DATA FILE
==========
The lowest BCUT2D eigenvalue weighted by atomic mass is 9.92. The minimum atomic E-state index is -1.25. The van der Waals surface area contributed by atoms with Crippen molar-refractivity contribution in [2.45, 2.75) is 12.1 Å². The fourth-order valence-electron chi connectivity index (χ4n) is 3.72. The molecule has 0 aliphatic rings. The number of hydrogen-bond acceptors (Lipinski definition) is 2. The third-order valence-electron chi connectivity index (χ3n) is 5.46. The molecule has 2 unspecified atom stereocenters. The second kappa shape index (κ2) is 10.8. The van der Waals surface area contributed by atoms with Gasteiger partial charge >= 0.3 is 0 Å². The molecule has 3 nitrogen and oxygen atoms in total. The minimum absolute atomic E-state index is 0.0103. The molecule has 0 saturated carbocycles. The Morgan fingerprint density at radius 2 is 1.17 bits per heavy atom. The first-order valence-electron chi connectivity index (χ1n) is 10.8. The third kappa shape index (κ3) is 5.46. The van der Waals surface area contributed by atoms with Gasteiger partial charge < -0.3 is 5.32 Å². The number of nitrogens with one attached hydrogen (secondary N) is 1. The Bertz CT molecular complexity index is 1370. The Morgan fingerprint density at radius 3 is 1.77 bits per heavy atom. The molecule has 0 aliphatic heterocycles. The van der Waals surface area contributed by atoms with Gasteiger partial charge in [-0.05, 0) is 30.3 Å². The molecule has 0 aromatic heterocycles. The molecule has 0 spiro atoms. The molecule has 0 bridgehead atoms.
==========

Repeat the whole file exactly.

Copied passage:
The lowest BCUT2D eigenvalue weighted by atomic mass is 9.92. The minimum atomic E-state index is -1.25. The van der Waals surface area contributed by atoms with Crippen molar-refractivity contribution in [2.45, 2.75) is 12.1 Å². The fourth-order valence-electron chi connectivity index (χ4n) is 3.72. The molecule has 0 aliphatic rings. The number of hydrogen-bond acceptors (Lipinski definition) is 2. The third-order valence-electron chi connectivity index (χ3n) is 5.46. The molecule has 2 unspecified atom stereocenters. The second kappa shape index (κ2) is 10.8. The van der Waals surface area contributed by atoms with Gasteiger partial charge >= 0.3 is 0 Å². The molecule has 3 nitrogen and oxygen atoms in total. The minimum absolute atomic E-state index is 0.0103. The molecule has 0 saturated carbocycles. The Morgan fingerprint density at radius 2 is 1.17 bits per heavy atom. The first-order valence-electron chi connectivity index (χ1n) is 10.8. The third kappa shape index (κ3) is 5.46. The van der Waals surface area contributed by atoms with Gasteiger partial charge < -0.3 is 5.32 Å². The number of nitrogens with one attached hydrogen (secondary N) is 1. The Bertz CT molecular complexity index is 1370. The Morgan fingerprint density at radius 3 is 1.77 bits per heavy atom. The molecule has 0 aliphatic heterocycles. The van der Waals surface area contributed by atoms with Gasteiger partial charge in [-0.05, 0) is 30.3 Å². The molecule has 0 aromatic heterocycles. The molecule has 0 spiro atoms. The molecule has 0 bridgehead atoms.